Mosquito-borne disease transmission poses one of the greatest threats to the tropical world, and with the advent of global warming is an increasing concern for temperate countries. Of all the mosquito-borne diseases, malaria remains one of the greatest problems in tropical countries, adversely affecting population health and economic development.
Dengue is fast emerging pandemic-prone viral disease in many parts of the world. Dengue flourishes in urban poor areas, suburbs and the countryside but also affects more affluent neighborhoods in tropical and subtropical countries.
Dengue is a mosquito-borne viral infection causing a severe flu-like illness and, sometimes causing a potentially lethal complication called severe dengue. The incidence of dengue has increased 30-fold over the last 50 years. Up to 50-100 million infections are now estimated to occur annually in over 100 endemic countries, putting almost half of the world’s population at risk.
Severe dengue (previously known as dengue hemorrhagic fever) was first recognized in the 1950s during dengue epidemics in the Philippines and Thailand.
Today it affects Asian and Latin American countries and has become a leading cause of hospitalization and death among children and adults in these regions.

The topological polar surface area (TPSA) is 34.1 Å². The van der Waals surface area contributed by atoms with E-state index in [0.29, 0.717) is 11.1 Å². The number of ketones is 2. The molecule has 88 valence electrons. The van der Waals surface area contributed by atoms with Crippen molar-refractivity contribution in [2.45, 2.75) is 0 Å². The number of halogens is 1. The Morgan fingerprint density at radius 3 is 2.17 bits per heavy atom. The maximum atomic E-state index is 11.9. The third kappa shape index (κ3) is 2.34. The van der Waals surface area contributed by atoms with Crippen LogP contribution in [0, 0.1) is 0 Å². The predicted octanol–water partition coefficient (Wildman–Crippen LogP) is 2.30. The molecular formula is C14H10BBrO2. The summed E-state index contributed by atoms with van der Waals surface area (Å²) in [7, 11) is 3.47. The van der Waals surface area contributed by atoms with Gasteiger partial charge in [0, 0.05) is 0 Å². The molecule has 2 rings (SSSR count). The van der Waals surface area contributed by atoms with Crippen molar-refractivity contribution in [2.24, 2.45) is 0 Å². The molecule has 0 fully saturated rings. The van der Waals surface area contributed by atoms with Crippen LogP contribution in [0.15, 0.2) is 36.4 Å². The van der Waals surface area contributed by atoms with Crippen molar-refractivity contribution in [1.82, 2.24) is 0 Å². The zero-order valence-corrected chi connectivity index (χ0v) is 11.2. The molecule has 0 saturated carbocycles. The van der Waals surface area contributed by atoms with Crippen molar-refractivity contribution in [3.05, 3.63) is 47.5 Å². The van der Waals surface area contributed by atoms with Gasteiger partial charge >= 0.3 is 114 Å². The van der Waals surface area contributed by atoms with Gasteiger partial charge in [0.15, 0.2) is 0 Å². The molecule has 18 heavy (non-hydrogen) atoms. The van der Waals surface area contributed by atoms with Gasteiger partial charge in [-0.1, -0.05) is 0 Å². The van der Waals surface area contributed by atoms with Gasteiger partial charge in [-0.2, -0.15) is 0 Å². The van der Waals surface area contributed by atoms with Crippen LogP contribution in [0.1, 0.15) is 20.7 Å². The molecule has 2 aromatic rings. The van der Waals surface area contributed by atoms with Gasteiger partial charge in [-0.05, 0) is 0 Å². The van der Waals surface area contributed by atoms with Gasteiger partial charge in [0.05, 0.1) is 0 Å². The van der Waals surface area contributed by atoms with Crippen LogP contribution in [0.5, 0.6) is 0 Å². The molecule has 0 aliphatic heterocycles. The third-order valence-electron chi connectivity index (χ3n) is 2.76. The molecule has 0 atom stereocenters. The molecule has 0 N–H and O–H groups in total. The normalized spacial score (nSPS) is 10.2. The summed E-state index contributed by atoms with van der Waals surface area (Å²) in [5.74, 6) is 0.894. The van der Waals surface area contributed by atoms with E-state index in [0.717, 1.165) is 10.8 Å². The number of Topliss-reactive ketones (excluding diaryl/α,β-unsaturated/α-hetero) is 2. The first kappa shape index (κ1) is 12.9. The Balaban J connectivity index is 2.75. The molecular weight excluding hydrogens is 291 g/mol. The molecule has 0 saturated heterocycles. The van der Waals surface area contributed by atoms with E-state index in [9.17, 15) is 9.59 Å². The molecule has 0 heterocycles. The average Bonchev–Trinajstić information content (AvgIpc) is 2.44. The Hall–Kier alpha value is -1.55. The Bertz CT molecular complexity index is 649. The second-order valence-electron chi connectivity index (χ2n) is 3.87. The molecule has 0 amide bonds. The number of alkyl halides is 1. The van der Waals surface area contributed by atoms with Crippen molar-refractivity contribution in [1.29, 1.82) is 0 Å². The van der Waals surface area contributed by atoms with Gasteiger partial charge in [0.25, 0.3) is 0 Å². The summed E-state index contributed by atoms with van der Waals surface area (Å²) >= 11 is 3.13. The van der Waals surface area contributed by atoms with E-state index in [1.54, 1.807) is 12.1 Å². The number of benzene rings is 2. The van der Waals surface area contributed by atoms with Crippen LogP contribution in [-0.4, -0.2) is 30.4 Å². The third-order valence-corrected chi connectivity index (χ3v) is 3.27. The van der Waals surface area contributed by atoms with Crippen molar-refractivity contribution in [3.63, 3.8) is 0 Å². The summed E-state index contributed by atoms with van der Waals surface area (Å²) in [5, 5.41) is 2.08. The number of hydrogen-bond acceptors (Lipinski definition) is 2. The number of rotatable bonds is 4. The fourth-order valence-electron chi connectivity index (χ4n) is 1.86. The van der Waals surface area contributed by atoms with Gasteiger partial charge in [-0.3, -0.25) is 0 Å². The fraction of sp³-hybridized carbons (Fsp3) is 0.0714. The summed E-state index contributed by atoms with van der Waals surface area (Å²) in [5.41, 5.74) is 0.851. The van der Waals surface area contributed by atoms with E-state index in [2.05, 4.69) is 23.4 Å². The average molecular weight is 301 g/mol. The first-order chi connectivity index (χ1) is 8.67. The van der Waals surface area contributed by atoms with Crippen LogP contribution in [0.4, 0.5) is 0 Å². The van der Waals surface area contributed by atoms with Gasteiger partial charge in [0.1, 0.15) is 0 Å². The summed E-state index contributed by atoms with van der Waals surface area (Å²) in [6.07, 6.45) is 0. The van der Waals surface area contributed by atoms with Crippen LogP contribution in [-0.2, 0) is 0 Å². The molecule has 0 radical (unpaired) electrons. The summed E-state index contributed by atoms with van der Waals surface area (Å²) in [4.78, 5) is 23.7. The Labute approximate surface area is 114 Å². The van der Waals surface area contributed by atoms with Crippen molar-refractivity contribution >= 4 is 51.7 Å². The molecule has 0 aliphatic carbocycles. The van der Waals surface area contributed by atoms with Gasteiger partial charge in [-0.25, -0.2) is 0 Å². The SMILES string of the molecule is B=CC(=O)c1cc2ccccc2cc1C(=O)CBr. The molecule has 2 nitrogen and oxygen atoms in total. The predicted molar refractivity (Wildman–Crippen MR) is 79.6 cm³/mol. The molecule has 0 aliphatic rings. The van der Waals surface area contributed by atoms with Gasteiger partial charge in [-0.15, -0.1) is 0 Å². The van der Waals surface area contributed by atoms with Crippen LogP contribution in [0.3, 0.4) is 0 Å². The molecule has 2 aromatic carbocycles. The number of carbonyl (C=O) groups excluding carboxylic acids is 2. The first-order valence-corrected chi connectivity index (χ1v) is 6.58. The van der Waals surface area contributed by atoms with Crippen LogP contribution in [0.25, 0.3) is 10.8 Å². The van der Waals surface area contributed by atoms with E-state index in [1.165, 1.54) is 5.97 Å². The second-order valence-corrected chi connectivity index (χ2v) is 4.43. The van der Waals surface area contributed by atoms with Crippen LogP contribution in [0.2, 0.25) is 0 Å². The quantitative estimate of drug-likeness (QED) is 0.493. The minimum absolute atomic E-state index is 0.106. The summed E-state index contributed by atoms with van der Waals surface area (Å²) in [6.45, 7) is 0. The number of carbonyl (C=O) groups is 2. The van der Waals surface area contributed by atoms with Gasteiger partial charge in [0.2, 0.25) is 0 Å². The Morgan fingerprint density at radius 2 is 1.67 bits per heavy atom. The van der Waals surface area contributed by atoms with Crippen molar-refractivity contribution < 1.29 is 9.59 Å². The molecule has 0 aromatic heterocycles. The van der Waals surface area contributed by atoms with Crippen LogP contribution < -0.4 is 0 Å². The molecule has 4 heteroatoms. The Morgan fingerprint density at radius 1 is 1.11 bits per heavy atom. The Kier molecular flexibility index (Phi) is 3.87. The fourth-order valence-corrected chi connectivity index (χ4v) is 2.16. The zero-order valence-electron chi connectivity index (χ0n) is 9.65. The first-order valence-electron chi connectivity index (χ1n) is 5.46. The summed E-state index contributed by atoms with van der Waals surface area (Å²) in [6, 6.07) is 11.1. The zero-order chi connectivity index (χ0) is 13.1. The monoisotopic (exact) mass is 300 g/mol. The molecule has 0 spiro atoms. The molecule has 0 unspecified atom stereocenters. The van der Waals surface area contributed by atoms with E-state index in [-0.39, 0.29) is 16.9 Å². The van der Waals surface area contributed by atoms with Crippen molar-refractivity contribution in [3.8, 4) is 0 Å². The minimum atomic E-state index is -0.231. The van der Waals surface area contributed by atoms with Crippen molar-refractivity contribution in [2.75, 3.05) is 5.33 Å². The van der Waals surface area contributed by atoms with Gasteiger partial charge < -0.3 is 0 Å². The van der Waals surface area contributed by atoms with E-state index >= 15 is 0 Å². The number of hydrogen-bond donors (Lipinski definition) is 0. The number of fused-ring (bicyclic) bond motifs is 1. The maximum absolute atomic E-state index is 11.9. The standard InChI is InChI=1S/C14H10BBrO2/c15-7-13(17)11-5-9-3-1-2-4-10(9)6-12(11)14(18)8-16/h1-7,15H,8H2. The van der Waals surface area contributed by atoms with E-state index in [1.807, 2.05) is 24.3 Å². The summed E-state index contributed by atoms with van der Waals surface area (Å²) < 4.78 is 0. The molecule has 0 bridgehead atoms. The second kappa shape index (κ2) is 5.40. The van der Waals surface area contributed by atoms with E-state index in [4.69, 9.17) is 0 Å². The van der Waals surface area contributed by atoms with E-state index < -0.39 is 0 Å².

The full life cycle of dengue fever virus involves the role of mosquito as a transmitter (or vector) and humans as the main victim and source of infection.
The Aedes aegypti mosquito is the main vector that transmits the viruses that cause dengue. The viruses are passed on to humans through the bites of an infective female Aedes mosquito, which mainly acquires the virus while feeding on the blood of an infected person.
Chikungunya is a viral disease transmitted to humans by infected Aedes mosquitoes. It causes fever and severe joint pain. Other symptoms include muscle pain, headache, nausea, fatigue and rash.
The disease shares some clinical signs with dengue, and can be misdiagnosed in areas where dengue is common. There is no cure for the disease. Treatment is focused on relieving the symptoms. The proximity of mosquito breeding sites to human habitation is a significant risk factor for chikungunya.
Zika virus disease is also caused by a virus transmitted primarily by Aedes mosquitoes. People with Zika virus disease can have symptoms including mild fever, skin rash, conjunctivitis, muscle and joint pain, malaise or headache.
These symptoms normally last for 2-7 days.There is scientific consensus that Zika virus is a cause of microcephaly and Guillain-Barré syndrome. Links to other neurological complications are also being investigated. There is currently no vaccine available.